What I found was that you have to feel hurt and angry to get to what comes next. If you try to rush these tough emotions or pretend they don’t exist, they’ll never truly leave. You can’t skip the shitty parts.
A lot of people get stuck here, I think. The only thing more terrifying than that anger is letting go of it. Not being hurt anymore feels like a tacit endorsement of one of the most horrific emotional betrayals a human being can experience at the hands of someone who was supposed to love them.
I remember that as time passed and people in our lives moved on and accepted the situation, I felt like I was being erased; it felt like the pain of what happened to me and Olive was being erased, too. For a long time, I struggled with the feeling that if I was okay, it somehow made what happened okay, and I was absolutely not going to sign off on that.
You may be wrestling with this too, and that’s fair. The fact is, you were hurt. Deeply. And what happened wasn’t okay and never will be. But at some point, that stuff just becomes too heavy to carry. At some point, you have to put it down.
One day you might start to feel that what happened was just …what happened. Without a story attached. A fact you can’t fight against. And then slowly, you can begin to let go. As the worst parts recede, the healing begins and you can start seeing that darkness for the gift it truly was.
I think I reached that point about three years ago. I’d had glimpses many times before then, but healing isn’t always a linear process. I’d bounce around between feeling gratitude some weeks and anger others, but one day I realized I could explain what happened without feeling emotional. I’d hear news about my ex and not feel any reaction. (I still feel frustrated when dealing with communication and cooperation and legal issues, but the rest of the time I just… don’t think about it.)
This takes time. Let it.
Most of all, know that at some point, as impossible as it might feel now, you may feel grateful.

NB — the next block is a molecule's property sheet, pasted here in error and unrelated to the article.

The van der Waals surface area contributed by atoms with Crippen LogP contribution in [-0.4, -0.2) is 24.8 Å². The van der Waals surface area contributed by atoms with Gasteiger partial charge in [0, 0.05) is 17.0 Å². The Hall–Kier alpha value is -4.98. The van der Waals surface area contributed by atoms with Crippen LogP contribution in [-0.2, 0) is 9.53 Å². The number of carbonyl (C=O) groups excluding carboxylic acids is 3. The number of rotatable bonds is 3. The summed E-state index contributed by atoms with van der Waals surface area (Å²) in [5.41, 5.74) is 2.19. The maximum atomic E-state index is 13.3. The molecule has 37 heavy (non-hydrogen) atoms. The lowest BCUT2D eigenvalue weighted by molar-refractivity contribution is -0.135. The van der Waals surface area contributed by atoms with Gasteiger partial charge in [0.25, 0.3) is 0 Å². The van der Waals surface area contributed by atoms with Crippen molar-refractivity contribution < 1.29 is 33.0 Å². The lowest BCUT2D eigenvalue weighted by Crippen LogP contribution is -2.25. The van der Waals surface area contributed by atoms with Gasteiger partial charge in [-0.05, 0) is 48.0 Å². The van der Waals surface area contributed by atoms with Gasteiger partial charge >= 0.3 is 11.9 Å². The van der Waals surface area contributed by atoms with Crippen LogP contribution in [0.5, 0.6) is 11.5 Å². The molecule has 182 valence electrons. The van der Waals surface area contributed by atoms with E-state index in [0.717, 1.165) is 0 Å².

In the early days, someone told me that one day I’d want to send the other woman a fruit basket, to thank her. At the time, it sounded absolutely ludicrous. I felt nothing but rage. But I’ve thought of that conversation so many times over the last five years; I’ve sent dozens of imaginary fruit baskets.
Because here’s the truth: I deserved better than this, and I wouldn’t wish this experience on anyone. But if I could go back in time, I would choose this divorce again and again and again. And whereas November 20 used to be a day I dreaded, it now seems more like a birth-day.
It’s been five years. I’m 35 and Olive is seven. She’s kind and funny; loving and loved. We have a beautiful, full, imperfect life, and I’ve built it for us from scratch. I chose a home, a car, a school for her, and work for me. She has activities she enjoys and friends she adores. For almost two years now, I’ve been supporting us singlehandedly – not by choice but I’m proud of it nonetheless. I’ve leveraged what used to be an occasional freelance writing gig into a full-time career. I’ve learned and grown and put the work in to move on from past hurt towards wholeness. I’ve found a relationship where the love and effort I put in is returned tenfold.
At every single step, I doubted myself. I doubted whether I was capable of doing it. and whether we would make it. A lot of the time I still do. Maybe you do, too.
But this post? This is your glimpse. If I could have seen today, back in 2014, I would have been crying for an entirely different reason. I would have sobbed with relief. Gratitude. Pride. I did it. And you will, too. You can, too.
Right now you hold a box of darkness. Soon you’ll see the light.